Innovations in Photovoltaics: Thin Film


Two forms of cell architecture dominate the solar industry: crystalline silicon-based and “thin-film,” with 80 and 20 percent market share respectively. Thin film cells (so called because they can be laid on to thin sheets versus heavy panels) are more flexible, weightless, and cost-effective than silicon cells, but silicon is typically more efficient.

Researchers are working hard to create thin-film cells that generate the high efficiency of silicon wafers. The reason for so much interest in thin-film production has to do with its potential to reduce the costs of producing solar energy and broaden applications for solar solutions. Currently, thin-film materials are used mainly in small, highperformance electric devices, such as mobile phones and MP3 players; however, as the efficiency of thin-film improves, its use will expand beyond what is currently possible with silicon-based technology. For example, thin-film sheets could be applied directly to windows without blocking the view, and to irregular walls or rooftop surfaces.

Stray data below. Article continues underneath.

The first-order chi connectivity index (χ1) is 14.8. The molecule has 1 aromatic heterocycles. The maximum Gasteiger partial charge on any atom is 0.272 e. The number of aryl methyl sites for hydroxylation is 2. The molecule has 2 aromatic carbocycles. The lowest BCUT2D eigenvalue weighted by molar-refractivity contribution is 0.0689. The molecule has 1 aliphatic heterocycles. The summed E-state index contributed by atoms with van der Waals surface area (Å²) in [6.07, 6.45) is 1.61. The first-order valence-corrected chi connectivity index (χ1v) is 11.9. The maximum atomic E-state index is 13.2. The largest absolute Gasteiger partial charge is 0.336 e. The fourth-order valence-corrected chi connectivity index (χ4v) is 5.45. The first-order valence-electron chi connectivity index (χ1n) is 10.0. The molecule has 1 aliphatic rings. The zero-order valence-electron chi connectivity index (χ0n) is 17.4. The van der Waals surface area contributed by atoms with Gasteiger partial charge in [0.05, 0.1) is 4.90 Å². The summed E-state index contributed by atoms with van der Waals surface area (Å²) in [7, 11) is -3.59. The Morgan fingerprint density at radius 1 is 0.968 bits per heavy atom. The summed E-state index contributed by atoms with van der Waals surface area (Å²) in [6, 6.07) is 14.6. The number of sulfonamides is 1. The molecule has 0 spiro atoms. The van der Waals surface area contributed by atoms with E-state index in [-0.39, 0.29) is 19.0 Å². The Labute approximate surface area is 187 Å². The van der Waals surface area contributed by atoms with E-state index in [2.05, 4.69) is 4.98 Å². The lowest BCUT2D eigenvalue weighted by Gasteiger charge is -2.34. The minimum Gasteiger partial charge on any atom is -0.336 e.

Manufacturing processes for thin-film vs. traditional silicon based wafers are different and constantly evolving. Traditional crystalline silicon cell manufacturing, with its cutting, sawing, and polishing processes, requires the use of more pumps than thin-film cell fabrication. However, the rapid development in thin-film


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